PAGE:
A flood is an unusual high stage in a river, normally the level at which the river overflows its banks and inundates the adjoining area. The design of bridges, culvert waterways and spillways for dams and estimation of the score at a hydraulic structure are some examples wherein floodpeak values are required.
To estimate the magnitude of a flood peak the following alternative methods are available:
The extreme value distribution was an introduction by Gumbel (1941) and is commonly known as Gumbel’s distribution. it is one of the most widely used probability distribution functions for extreme values in hydrologic and meteorologic studies for prediction of flood peaks, maximum rainfall, maximum wind speed.
Gumbel defined a flood as the largest of the 365 daily flows and the annual series of flood flows constitute a series of largest values of flows.
Based on the probability distribution.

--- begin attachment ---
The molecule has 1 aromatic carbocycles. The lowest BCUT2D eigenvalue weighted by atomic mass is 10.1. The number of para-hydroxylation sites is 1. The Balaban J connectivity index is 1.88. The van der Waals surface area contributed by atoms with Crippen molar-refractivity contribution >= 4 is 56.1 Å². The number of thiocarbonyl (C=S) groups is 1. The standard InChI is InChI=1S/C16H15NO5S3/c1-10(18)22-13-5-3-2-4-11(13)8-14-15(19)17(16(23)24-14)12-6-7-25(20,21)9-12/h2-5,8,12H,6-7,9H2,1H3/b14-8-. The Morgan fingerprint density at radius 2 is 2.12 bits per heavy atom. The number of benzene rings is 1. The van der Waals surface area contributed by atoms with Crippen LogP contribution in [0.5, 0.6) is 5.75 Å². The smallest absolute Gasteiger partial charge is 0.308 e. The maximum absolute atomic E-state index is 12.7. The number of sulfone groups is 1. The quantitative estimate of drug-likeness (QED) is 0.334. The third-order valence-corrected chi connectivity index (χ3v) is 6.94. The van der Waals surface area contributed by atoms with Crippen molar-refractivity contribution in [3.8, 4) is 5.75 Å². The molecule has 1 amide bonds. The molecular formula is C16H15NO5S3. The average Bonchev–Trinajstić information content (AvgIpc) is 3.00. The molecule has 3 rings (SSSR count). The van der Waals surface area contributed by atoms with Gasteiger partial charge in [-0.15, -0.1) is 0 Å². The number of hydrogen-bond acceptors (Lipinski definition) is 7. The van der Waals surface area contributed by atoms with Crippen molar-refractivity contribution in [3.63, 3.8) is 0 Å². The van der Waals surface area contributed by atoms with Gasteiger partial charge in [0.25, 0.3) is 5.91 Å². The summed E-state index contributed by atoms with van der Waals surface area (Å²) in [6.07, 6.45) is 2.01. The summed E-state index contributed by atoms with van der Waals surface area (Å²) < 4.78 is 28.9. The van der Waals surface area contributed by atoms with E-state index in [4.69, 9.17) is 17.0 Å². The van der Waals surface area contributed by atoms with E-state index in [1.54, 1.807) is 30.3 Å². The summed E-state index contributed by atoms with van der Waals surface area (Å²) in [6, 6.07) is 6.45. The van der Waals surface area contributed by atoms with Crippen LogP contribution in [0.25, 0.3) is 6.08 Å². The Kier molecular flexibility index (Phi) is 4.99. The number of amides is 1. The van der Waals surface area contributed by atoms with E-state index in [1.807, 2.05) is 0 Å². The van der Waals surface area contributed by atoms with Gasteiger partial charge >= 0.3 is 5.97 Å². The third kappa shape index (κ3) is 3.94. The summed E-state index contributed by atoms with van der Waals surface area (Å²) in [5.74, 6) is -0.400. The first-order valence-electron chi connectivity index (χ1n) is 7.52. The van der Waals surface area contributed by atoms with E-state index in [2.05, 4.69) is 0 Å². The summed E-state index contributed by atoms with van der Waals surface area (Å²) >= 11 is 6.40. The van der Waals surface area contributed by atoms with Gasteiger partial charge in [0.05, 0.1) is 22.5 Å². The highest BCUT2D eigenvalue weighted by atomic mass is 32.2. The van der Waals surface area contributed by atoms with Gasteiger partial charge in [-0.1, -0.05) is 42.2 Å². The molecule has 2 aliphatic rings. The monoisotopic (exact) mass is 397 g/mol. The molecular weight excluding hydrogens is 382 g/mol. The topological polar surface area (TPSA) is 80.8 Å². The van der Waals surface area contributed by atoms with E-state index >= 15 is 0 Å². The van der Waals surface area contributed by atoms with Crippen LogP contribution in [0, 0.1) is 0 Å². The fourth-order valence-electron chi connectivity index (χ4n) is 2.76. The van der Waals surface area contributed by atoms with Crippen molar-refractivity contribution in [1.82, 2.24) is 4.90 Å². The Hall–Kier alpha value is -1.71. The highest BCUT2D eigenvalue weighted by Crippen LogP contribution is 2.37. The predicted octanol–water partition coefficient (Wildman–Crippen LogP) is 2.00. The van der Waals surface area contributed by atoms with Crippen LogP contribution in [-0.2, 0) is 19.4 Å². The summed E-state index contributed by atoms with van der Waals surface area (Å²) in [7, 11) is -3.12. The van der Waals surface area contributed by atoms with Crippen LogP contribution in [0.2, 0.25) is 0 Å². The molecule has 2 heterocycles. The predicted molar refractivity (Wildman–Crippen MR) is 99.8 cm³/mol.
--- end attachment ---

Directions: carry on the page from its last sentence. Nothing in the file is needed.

P(x ≥ x_{0}) =
Where, X_{T} = Peak value of hydrologic data
K = Frequency factor
y_{T} = Reduced variate
y_{T} = log_{∈}log_{∈}(T/T1)
T = Recurrence interval in year
y_{n} = Reduced mean = 0.577
S_{n} = Reduced standard deviation.
S_{n} = 1.2825 for N → ∞
Since the value of the variate for a given return period, xT determined by Gumbel’s method can have errors due to the limited sample data used. An estimate of the confidence limits of the estimates is desirable the confidence interval indicates the limits about the calculated value between which the true value can be said to lie with specific probability based on sampling errors only.
For a confidence probability c, the confidence interval of the variate x_{T} is bounded by value x_{1} and x_{2} given by
X_{2 }/ X_{1} = X_{T }± f(c) . S_{∈}
Where, f(c) is a function of confidence probability ‘C’.
S_{e} = Probability error
Where, N = Sample size
B = factor
σ = Standard deviation
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